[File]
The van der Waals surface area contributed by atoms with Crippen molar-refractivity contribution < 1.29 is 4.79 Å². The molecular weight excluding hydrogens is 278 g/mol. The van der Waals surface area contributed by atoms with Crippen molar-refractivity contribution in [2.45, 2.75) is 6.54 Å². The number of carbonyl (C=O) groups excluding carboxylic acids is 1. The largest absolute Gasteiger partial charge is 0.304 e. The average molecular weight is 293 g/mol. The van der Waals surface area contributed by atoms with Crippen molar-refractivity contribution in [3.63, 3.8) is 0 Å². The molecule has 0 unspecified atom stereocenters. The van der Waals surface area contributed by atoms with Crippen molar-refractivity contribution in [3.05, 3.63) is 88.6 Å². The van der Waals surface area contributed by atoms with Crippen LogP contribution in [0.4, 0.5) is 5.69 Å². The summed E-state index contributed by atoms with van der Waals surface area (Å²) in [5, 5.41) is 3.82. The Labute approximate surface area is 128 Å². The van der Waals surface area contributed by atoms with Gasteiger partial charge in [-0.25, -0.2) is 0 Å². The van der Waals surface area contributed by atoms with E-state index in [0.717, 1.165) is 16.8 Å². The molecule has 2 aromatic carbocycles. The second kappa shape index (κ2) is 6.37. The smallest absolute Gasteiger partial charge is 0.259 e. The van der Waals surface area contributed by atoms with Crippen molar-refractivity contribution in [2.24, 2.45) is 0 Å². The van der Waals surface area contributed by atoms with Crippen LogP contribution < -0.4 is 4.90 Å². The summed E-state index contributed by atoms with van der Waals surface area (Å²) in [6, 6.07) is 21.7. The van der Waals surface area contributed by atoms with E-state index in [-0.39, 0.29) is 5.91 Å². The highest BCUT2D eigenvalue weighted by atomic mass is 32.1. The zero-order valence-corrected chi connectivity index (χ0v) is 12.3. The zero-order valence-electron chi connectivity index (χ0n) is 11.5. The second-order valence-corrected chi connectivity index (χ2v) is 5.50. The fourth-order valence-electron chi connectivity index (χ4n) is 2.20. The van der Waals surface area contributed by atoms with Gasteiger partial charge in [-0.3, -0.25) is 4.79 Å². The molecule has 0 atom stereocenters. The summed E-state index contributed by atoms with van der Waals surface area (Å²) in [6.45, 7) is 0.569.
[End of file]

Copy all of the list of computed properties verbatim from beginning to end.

The van der Waals surface area contributed by atoms with Crippen molar-refractivity contribution < 1.29 is 4.79 Å². The molecular weight excluding hydrogens is 278 g/mol. The van der Waals surface area contributed by atoms with Crippen molar-refractivity contribution in [2.45, 2.75) is 6.54 Å². The number of carbonyl (C=O) groups excluding carboxylic acids is 1. The largest absolute Gasteiger partial charge is 0.304 e. The average molecular weight is 293 g/mol. The van der Waals surface area contributed by atoms with Crippen molar-refractivity contribution in [3.63, 3.8) is 0 Å². The molecule has 0 unspecified atom stereocenters. The van der Waals surface area contributed by atoms with Crippen molar-refractivity contribution in [3.05, 3.63) is 88.6 Å². The van der Waals surface area contributed by atoms with Crippen LogP contribution in [0.4, 0.5) is 5.69 Å². The summed E-state index contributed by atoms with van der Waals surface area (Å²) in [5, 5.41) is 3.82. The Labute approximate surface area is 128 Å². The van der Waals surface area contributed by atoms with Gasteiger partial charge in [-0.25, -0.2) is 0 Å². The van der Waals surface area contributed by atoms with E-state index in [0.717, 1.165) is 16.8 Å². The molecule has 2 aromatic carbocycles. The second kappa shape index (κ2) is 6.37. The smallest absolute Gasteiger partial charge is 0.259 e. The van der Waals surface area contributed by atoms with Crippen molar-refractivity contribution in [2.24, 2.45) is 0 Å². The van der Waals surface area contributed by atoms with Crippen LogP contribution < -0.4 is 4.90 Å². The summed E-state index contributed by atoms with van der Waals surface area (Å²) in [6, 6.07) is 21.7. The van der Waals surface area contributed by atoms with E-state index in [-0.39, 0.29) is 5.91 Å². The highest BCUT2D eigenvalue weighted by atomic mass is 32.1. The zero-order valence-corrected chi connectivity index (χ0v) is 12.3. The zero-order valence-electron chi connectivity index (χ0n) is 11.5. The second-order valence-corrected chi connectivity index (χ2v) is 5.50. The fourth-order valence-electron chi connectivity index (χ4n) is 2.20. The van der Waals surface area contributed by atoms with Gasteiger partial charge in [-0.3, -0.25) is 4.79 Å². The molecule has 0 atom stereocenters. The summed E-state index contributed by atoms with van der Waals surface area (Å²) in [6.45, 7) is 0.569.